from The American Heritage® Dictionary of the English Language, 4th Edition
- transitive v. To discolor, soil, or spot.
- transitive v. To bring into disrepute; taint or tarnish.
- transitive v. To color (glass, for example) with a coat of penetrating liquid dye or tint.
- transitive v. To treat (specimens for the microscope) with a reagent or dye that makes visible certain structures without affecting others.
- intransitive v. To produce or receive discolorations.
- n. A discolored or soiled spot or smudge.
- n. A blemish on one's moral character or reputation.
- n. A liquid substance applied especially to wood that penetrates the surface and imparts a rich color.
- n. A reagent or dye used for staining microscopic specimens.
from Wiktionary, Creative Commons Attribution/Share-Alike License
- n. A discoloured spot or area.
- n. A blemish on one's character or reputation.
- n. A substance used to soak into a surface and colour it.
- n. A reagent or dye used to stain microscope specimens so as to make some structures visible.
- v. To discolour something
- v. To taint or tarnish someone's character or reputation
- v. To coat a surface with a stain
- v. To treat a microscope specimen with a dye
from the GNU version of the Collaborative International Dictionary of English
- transitive v. To discolor by the application of foreign matter; to make foul; to spot.
- transitive v. To color, as wood, glass, paper, cloth, or the like, by processes affecting, chemically or otherwise, the material itself; to tinge with a color or colors combining with, or penetrating, the substance; to dye.
- transitive v. To spot with guilt or infamy; to bring reproach on; to blot; to soil; to tarnish.
- transitive v. To cause to seem inferior or soiled by comparison.
- intransitive v. To give or receive a stain; to grow dim.
- n. A discoloration by foreign matter; a spot.
- n. A natural spot of a color different from the gound.
- n. Taint of guilt; tarnish; disgrace; reproach.
- n. Cause of reproach; shame.
- n. A tincture; a tinge.
from The Century Dictionary and Cyclopedia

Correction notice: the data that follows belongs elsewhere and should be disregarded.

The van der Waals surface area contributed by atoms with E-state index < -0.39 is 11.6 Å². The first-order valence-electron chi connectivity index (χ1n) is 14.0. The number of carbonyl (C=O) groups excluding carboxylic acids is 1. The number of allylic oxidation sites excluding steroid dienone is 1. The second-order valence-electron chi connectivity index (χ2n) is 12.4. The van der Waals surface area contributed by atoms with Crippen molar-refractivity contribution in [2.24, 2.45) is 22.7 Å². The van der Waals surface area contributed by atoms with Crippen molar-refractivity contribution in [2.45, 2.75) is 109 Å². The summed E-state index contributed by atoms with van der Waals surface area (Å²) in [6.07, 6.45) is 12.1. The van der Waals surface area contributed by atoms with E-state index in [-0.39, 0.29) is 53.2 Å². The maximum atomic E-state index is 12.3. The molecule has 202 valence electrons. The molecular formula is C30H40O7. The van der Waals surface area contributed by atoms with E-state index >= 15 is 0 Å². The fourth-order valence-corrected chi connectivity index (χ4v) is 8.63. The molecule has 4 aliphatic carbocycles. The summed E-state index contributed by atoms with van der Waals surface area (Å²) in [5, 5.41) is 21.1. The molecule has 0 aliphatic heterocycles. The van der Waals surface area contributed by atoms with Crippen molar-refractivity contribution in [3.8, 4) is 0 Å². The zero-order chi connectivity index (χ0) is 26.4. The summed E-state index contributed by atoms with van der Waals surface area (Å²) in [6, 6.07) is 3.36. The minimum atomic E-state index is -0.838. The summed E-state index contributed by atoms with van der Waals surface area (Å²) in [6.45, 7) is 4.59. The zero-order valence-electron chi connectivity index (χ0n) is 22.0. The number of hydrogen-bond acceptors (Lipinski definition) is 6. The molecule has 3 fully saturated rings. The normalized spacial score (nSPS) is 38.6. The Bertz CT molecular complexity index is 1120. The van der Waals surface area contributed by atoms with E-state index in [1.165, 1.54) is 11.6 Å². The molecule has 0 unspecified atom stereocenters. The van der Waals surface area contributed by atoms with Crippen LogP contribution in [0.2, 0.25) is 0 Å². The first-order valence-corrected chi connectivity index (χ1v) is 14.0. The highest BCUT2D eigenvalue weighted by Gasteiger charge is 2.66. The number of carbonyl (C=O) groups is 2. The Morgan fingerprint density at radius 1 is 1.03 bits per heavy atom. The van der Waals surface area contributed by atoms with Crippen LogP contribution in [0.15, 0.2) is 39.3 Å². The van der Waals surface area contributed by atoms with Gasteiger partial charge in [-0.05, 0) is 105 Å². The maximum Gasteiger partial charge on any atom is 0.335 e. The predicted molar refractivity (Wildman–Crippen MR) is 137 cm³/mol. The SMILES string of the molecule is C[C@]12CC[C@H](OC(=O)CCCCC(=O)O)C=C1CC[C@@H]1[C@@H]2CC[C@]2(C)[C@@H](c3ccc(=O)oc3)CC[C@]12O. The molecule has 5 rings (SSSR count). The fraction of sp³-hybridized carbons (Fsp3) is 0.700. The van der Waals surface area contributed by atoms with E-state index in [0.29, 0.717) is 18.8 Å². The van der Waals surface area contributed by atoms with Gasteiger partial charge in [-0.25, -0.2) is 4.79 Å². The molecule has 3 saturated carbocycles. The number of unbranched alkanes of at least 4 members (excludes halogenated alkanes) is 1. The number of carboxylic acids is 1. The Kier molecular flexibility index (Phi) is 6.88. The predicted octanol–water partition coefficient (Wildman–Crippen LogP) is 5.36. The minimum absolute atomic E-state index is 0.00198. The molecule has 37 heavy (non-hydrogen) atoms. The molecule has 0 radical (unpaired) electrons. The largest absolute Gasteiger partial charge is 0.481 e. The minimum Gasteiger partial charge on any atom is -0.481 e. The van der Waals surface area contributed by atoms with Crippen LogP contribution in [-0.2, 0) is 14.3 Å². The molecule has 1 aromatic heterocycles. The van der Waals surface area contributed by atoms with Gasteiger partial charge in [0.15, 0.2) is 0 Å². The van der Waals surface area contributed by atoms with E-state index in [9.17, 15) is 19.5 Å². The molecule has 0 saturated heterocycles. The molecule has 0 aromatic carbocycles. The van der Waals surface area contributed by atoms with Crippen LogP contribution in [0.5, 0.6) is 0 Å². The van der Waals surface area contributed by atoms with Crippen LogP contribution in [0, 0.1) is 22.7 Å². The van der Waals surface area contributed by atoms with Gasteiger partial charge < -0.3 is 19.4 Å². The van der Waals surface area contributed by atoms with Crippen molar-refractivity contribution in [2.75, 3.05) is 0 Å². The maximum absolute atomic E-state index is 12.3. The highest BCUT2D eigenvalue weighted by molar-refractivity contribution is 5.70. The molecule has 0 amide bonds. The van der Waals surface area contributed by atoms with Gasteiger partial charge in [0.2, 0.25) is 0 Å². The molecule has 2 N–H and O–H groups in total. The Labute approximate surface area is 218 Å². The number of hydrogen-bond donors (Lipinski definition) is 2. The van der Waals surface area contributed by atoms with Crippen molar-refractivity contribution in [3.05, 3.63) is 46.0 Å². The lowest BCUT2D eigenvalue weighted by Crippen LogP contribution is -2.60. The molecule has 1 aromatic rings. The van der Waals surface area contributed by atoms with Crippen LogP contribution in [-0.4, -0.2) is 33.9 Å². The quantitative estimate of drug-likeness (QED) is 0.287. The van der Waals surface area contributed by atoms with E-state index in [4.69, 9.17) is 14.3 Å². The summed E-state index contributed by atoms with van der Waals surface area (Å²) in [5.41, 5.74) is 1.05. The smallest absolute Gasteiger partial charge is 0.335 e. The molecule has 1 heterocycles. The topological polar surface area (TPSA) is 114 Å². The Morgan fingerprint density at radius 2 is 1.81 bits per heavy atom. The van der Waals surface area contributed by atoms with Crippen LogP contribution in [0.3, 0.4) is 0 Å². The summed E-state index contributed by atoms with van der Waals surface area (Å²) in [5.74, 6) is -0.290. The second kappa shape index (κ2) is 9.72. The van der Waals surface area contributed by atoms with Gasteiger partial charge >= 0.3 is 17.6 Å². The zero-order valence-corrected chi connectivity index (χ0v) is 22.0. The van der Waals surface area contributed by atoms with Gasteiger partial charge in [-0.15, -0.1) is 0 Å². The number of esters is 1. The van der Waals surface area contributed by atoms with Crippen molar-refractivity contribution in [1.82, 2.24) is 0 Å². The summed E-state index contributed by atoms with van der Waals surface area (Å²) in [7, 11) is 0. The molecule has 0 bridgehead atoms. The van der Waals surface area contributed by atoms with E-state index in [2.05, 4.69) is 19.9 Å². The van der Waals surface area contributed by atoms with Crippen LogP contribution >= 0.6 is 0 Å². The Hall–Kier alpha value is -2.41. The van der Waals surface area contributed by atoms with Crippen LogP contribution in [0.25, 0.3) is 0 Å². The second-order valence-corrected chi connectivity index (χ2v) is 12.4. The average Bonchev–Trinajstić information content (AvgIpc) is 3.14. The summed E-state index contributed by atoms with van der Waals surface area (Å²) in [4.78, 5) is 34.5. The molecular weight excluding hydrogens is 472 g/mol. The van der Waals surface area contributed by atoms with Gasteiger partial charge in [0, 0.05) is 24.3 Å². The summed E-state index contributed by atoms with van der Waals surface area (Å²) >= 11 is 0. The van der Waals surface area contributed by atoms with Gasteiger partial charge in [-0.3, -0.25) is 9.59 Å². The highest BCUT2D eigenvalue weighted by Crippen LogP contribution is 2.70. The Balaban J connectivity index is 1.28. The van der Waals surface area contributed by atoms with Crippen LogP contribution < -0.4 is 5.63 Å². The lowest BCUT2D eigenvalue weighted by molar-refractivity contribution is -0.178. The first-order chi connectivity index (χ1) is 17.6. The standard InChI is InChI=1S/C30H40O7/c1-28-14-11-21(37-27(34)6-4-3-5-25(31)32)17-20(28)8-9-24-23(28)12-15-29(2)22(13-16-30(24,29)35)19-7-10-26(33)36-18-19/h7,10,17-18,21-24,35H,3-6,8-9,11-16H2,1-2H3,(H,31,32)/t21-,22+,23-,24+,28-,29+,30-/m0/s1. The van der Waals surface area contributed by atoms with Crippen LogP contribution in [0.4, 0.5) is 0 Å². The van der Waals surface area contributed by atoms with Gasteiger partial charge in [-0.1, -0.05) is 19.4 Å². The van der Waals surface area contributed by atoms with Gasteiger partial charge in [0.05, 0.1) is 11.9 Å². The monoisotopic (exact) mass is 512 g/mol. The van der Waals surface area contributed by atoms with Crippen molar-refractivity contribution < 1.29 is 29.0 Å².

- To discolor, as by the application of some foreign matter; make foul; spot: as, to stain the hand with dye, or with tobacco-juice; to stain the clothes.
- To soil or sully with guilt or infamy; tarnish; bring reproach on; corrupt; deprave: as, to stain the character; stained with guilt.
- To deface; disfigure; impair, as shape, beauty, or excellence.
- To color by a process other than painting or coating or covering the surface.
- To print colors upon (especially upon paper-hangings).
- To darken; dim; obscure.
- Hence To eclipse; excel.
- To cause a stain or discoloration.
- To take stains; become stained, soiled, or sullied; grow dim; be obscured.
- n. A spot; a discoloration, especially a discoloration produced by contact with foreign matter by external causes or influences: as, mildew-stains.
- n. A blot; a blemish; a cause of reproach or disgrace: as, a stain on one's character.
- n. In entomology, a well-defined spot of color which appears to be semi-transparent, so that it merely modifies the ground-color: it may be produced by very fine dots, as on a butterfly's wing.
- n. Taint; tarnish; evil or corrupting effect: as, the stain of sin.
- n. Slight trace; tinge; tincture.
- n. Coloring matter; a liquid used to color wood, ivory, etc., by absorption.
- n. Specifically, a solution of a dye used in microscopical work to render more readily visible various structures, and for purposes of differentiation.
from WordNet 3.0 Copyright 2006 by Princeton University. All rights reserved.
- v. color with a liquid dye or tint
- v. make dirty or spotty, as by exposure to air; also used metaphorically
- n. a soiled or discolored appearance
- n. a symbol of disgrace or infamy
- n. the state of being covered with unclean things
- v. color for microscopic study
- n. (microscopy) a dye or other coloring material that is used in microscopy to make structures visible
- n. an act that brings discredit to the person who does it
- v. produce or leave stains
Middle English steinen, partly from Old French desteindre, desteign-, to deprive of color (des-, dis- + teindre, to dye from Latin tingere), and partly from Old Norse steina, to paint.(American Heritage® Dictionary of the English Language, Fourth Edition)
From Middle English steinen, steynen ("to stain, colour, paint"), of North Germanic origin, from Old Norse steina ("to stain, colour, paint"), from steinn ("stone, mineral blee, colour, stain"), from Proto-Germanic *stainaz (“stone”), from Proto-Indo-European *stAy- (“stone”). Cognate with Old English stān ("stone"). More at stone. (Wiktionary)